Derek Jones from The Shape of Code
Projects that use Scrum as their project management framework estimate tasks (known as a user story, or just story) in units of Story-points. A collection of User stories are grouped together to be implemented during a Sprint (a time-boxed interval, often lasting 2-weeks).
What are Story-points, and how do they map to time (in hours and minutes)? For this post, let’s ignore these questions, simply assuming that the people who assign a story-point value to a story have some mapping in their head.
What is the average number of story-points in a story, and how does this average vary across teams? What is the distribution of number of stories estimated per sprint, how many are actually implemented, and how does this vary across teams?
The data required to answer these questions has not been publicly available, or rather public data is not known to me. Until this week, I had only known of a few public Jira repos where story-points were given for at most a few hundred stories.
The LSST Corporation, a not-for-profit involved in astronomy and physics research, has a Data Management (DM) project. The Jira repo for this project contains 26,671 ‘Done’ issues (as of Aug 2022), of which 11,082 (41.5%) have assigned story-points; there have been 469 sprints, which involved 33% of the issues. The start/end implementation date/time for stories is mostly rather granular, and not fine enough to be used to attempt to correlate individual stories with hours. I found this repo, and a couple of others, via the paper Story points changes in agile iterative development, and downloaded all available issues.
What patterns are present in the story-point and sprint data?
Story points are commonly thought of as being integer valued, but 28% of the values are non-integer. If any developers are using the Fibonacci scale, there are not enough to have a noticeable impact. The plot below shows the number of stories estimated to involve a given number of story-points (black pluses are non-integer values, which have been rounded to fit the regression model). The green curved line is a fitted biexponential (sum of two exponentials), with the two straight lines being the two component exponentials (code+data):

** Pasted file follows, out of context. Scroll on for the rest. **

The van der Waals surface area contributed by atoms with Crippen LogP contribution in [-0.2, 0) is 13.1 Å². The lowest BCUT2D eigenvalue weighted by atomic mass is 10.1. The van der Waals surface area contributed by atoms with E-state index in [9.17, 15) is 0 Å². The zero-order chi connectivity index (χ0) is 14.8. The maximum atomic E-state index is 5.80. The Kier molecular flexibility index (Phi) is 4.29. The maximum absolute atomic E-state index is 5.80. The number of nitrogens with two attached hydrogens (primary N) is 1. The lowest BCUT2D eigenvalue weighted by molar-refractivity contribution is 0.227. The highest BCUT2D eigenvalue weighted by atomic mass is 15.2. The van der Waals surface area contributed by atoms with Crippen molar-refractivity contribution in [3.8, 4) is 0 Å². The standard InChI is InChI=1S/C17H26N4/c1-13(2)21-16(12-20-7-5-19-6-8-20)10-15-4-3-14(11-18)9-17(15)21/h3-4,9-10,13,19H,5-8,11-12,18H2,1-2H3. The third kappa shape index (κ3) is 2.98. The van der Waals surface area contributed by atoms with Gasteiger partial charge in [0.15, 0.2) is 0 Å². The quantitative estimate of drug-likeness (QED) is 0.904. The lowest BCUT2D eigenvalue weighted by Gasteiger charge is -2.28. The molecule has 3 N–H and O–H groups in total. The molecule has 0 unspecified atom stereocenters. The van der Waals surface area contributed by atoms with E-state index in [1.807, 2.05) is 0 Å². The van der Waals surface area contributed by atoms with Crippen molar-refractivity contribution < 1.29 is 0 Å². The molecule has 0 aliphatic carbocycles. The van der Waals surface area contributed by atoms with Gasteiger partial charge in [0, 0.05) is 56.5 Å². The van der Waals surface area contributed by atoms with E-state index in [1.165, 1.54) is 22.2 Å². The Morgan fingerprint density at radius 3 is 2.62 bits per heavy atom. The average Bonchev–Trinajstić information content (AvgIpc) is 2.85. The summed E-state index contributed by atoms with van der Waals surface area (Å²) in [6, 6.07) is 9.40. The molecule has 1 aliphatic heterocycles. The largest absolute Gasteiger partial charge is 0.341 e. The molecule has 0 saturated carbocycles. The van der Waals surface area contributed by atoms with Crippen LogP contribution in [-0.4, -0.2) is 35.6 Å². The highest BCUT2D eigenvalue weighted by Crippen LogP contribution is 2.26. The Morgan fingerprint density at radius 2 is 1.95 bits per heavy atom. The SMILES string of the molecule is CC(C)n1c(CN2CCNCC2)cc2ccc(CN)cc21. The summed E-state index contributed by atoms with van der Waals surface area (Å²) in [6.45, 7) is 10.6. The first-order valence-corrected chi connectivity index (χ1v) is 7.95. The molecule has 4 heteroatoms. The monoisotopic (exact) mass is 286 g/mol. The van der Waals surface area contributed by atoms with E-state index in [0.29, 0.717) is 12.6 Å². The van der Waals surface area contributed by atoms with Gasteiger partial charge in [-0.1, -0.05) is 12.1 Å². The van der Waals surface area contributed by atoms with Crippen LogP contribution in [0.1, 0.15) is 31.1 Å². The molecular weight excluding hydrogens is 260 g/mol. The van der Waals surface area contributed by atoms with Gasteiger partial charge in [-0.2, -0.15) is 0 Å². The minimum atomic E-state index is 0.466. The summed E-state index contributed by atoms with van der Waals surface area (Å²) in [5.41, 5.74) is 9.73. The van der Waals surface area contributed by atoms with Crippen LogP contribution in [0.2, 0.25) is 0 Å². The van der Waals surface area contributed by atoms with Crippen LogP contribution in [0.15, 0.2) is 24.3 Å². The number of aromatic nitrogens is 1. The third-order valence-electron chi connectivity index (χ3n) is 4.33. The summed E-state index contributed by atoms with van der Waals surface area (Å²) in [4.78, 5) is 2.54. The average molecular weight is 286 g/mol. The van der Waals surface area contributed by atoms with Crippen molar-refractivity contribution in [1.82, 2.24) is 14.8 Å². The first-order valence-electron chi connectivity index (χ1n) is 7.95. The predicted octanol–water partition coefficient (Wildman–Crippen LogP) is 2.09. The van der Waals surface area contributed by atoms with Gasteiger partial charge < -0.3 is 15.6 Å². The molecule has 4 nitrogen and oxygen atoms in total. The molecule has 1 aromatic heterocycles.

One exponential is dominant for stories assigned up to 10 story-points, and the second exponential for higher story-point values.
The development team decides to implement a story and allocates it to a sprint. A story may be reallocated to another sprint before the start of the original sprint, or after the sprint is finished when its implementation is incomplete or not yet started (the data does not allow for these cases to be distinguished). How many sprints is a story allocated to, before the story implementation is complete?
The plot below shows the number of stories allocated to a given number of sprints, with a fitted regression line of the form (code+data):
So around 14% of stories are allocated to two sprints, 5% to three and 2% to four.
How many stories are assigned to a sprint? The plot below shows the number of sprints having a given number of stories assigned to them, and the number of sprints implementing a given number of stories; lines are fitted loess models (code+data):
Are the Story/Story-point/Sprint patterns found in the DM project likely to occur in other projects using Scrum?
I don’t know, but I hope so. Developing theories of software development processes requires that there be consistent patterns of behavior.
Not knowing what stories were assigned to a sprint at the start of the sprint, rather assigned earlier and then moved to another sprint, potentially undermines the sprint patterns. We will have to wait and see.
If anybody knows of any public Jira repos where a high percentage (say 40%) of the issues have been assigned story-points, please let me know (all the ones I know of on the Atlassian site contain a tiny percentage of story-points).